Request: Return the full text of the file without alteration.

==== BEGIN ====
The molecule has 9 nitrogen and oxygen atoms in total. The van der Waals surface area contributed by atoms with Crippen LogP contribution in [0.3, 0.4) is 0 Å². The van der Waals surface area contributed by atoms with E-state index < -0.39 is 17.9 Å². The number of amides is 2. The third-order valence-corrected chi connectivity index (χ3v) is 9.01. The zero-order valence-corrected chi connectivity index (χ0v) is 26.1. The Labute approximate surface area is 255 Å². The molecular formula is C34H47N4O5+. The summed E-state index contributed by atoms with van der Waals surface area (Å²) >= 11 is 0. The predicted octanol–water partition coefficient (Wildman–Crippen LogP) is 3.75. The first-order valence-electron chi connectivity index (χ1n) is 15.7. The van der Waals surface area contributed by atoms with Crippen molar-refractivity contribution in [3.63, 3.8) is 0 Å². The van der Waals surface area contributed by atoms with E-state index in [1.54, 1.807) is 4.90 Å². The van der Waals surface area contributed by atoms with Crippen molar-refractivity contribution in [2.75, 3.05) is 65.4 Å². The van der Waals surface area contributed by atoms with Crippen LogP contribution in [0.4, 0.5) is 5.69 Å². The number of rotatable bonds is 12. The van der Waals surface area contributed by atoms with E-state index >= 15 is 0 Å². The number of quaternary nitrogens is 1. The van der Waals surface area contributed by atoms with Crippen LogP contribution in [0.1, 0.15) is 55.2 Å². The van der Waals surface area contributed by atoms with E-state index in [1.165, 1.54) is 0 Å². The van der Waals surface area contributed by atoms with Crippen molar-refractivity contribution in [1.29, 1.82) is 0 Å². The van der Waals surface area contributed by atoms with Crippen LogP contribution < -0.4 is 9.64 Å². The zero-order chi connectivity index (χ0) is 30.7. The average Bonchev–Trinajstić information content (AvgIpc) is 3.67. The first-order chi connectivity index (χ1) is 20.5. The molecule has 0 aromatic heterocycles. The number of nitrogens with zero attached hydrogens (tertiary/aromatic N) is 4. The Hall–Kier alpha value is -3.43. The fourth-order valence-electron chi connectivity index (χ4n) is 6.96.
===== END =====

The molecule has 9 nitrogen and oxygen atoms in total. The van der Waals surface area contributed by atoms with Crippen LogP contribution in [0.3, 0.4) is 0 Å². The van der Waals surface area contributed by atoms with E-state index < -0.39 is 17.9 Å². The number of amides is 2. The third-order valence-corrected chi connectivity index (χ3v) is 9.01. The zero-order valence-corrected chi connectivity index (χ0v) is 26.1. The Labute approximate surface area is 255 Å². The molecular formula is C34H47N4O5+. The summed E-state index contributed by atoms with van der Waals surface area (Å²) >= 11 is 0. The predicted octanol–water partition coefficient (Wildman–Crippen LogP) is 3.75. The first-order valence-electron chi connectivity index (χ1n) is 15.7. The van der Waals surface area contributed by atoms with Crippen molar-refractivity contribution in [3.63, 3.8) is 0 Å². The van der Waals surface area contributed by atoms with E-state index in [1.54, 1.807) is 4.90 Å². The van der Waals surface area contributed by atoms with Crippen molar-refractivity contribution in [2.75, 3.05) is 65.4 Å². The van der Waals surface area contributed by atoms with Crippen LogP contribution in [0.4, 0.5) is 5.69 Å². The number of rotatable bonds is 12. The van der Waals surface area contributed by atoms with E-state index >= 15 is 0 Å². The number of quaternary nitrogens is 1. The van der Waals surface area contributed by atoms with Crippen LogP contribution in [0.1, 0.15) is 55.2 Å². The van der Waals surface area contributed by atoms with E-state index in [1.165, 1.54) is 0 Å². The van der Waals surface area contributed by atoms with Crippen molar-refractivity contribution in [1.29, 1.82) is 0 Å². The van der Waals surface area contributed by atoms with Crippen LogP contribution < -0.4 is 9.64 Å². The zero-order chi connectivity index (χ0) is 30.7. The average Bonchev–Trinajstić information content (AvgIpc) is 3.67. The first-order chi connectivity index (χ1) is 20.5. The molecule has 0 aromatic heterocycles. The number of nitrogens with zero attached hydrogens (tertiary/aromatic N) is 4. The Hall–Kier alpha value is -3.43. The fourth-order valence-electron chi connectivity index (χ4n) is 6.96.